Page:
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Christian Louboutin FW23

PFW FW23: Issey Miyake, Loewe, Chloé, and More

As Paris Fashion Week is underway, we’re taking a closer look at some of our favorite collections being debuted for the Fall/Winter 2023 season, including those by Issey Miyake, Loewe, Chloé, Christian Louboutin, Roger Vivier, and Isabel Marant.

Chloe FW23

Courtesy of Chloé.

Recognizing the need for women’s stories to be brought out of the shadows in the fight for climate solutions, Chloé’s Creative Director Gabriela Hearst focused her sights on a figure who overcame such societal suppression and struggles—the Baroque Italian painter Artemisia Gentileschi. Noting that climate change disproportionately displaces women and girls specifically, Hearst’s new designs for fall/winter 2023 represent the house’s latest chapter in a quest for solutions by looking to Artemisia, who subverted 17th-century standards in becoming a renowned artist and advocate. The clothing visibly represents its point of inspiration, employing innovative, responsible fabrications in a series of silhouettes that reminded us of the garments worn by the subjects of Artemisia’s paintings—like off-the-shoulder dresses with puffed sleeves or gowns with capes, and puffer coats reminiscent of the capacious robes worn by the nobility of the time.

Roger Vivier FW23

Courtesy of Roger Vivier.

In Roger Viviers “The Legendary Silhouette,” the maison revived its ties to couture through a showcase referencing 1950s couture presentations, where a collection of sculptural accessories was the focal point. A series of themed rooms saw models clad in black, which allowed the alluring shoes, bags, gloves, and jewelry to shine, drawing the eye from the top to bottom of looks featuring gems, pearls, satin, and leather, in hues of moss, blue, pink, purple, black, and a deep red, along with an animal print. In a space with theatrical red velvet curtains, we saw styles like a pair of thigh-high boots that connected to a giant ruffle that merged with a belt at the waist. And in a room of pink, some of our favorite pieces included a belt with dangling teardrop pearls and a rectangular clutch with purple jewels and embellishments.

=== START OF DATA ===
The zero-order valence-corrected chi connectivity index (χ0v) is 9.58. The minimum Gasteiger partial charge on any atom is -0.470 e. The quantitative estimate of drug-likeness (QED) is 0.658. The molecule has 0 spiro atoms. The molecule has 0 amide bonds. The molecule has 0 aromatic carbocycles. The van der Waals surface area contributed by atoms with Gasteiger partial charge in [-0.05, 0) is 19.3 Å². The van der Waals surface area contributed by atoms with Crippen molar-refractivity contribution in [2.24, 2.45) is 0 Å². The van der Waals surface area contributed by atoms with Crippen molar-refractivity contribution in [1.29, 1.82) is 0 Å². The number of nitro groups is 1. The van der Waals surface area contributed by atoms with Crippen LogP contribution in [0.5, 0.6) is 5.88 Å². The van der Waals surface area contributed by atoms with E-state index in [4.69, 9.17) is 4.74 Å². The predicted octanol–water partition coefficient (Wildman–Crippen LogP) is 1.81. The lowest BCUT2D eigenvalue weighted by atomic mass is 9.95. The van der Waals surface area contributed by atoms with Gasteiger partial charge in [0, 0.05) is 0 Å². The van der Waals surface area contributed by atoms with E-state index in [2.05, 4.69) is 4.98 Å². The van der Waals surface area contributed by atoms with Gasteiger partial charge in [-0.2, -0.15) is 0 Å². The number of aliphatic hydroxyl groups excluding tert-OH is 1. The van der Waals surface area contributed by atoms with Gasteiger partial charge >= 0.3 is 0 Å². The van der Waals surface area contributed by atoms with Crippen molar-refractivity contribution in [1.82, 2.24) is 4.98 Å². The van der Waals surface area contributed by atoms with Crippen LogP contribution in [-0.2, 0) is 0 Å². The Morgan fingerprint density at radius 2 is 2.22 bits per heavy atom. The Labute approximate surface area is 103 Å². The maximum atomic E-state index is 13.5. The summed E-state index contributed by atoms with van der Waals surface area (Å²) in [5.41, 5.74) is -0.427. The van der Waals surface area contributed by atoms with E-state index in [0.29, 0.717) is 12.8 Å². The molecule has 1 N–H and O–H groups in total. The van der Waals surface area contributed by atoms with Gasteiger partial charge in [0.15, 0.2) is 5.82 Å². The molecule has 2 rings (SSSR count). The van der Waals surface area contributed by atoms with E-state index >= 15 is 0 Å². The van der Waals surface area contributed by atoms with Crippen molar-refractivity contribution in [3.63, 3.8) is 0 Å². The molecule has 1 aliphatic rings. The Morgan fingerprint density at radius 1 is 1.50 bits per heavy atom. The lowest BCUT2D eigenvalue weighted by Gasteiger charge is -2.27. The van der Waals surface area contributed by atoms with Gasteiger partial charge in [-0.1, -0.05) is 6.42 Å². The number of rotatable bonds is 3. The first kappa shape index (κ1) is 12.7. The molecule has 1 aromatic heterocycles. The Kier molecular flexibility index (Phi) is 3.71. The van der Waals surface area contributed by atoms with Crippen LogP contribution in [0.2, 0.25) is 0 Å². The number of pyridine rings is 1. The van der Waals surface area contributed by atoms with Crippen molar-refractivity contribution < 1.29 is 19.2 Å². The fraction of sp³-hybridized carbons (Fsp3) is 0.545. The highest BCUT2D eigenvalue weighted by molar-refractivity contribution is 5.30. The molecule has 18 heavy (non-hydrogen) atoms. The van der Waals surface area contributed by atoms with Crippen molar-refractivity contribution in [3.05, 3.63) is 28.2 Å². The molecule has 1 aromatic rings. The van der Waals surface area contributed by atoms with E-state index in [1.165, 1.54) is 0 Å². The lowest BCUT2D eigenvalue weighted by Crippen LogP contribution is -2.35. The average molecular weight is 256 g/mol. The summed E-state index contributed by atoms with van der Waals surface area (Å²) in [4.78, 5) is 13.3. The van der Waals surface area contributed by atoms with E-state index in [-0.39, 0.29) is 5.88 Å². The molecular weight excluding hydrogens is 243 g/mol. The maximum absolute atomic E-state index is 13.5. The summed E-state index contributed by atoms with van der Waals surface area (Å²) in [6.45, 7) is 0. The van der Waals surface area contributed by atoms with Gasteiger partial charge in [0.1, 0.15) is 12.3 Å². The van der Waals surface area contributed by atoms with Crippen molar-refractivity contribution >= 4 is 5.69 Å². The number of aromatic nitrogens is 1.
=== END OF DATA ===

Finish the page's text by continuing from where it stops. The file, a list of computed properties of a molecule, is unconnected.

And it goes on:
Christian Louboutin FW23

Courtesy of Christian Louboutin.

Opposed to a static presentation of accessories, Christian Louboutin invited guests to the Opéra Comique in Paris to experience its newest collection in motion at “The Loubishow”. The mainstage performance saw dancers clad in the iconic red-bottom footwear—in particular, a chorus of white Astribotta boots—in an illusory set of reflective material, moving their hands and feet in unison to an entrancing effect. New for the season, we saw styles like the Lipgloss Queen heel, a sandal with a heel fashioned after an ornate tube of makeup, and the Flamencaba capsule, which was developed in collaboration with Rossy de Palma and features the rich, passionate colors and details associated with the art of flamenco. 

Isabel Marant FW23

Courtesy of Isabel Marant.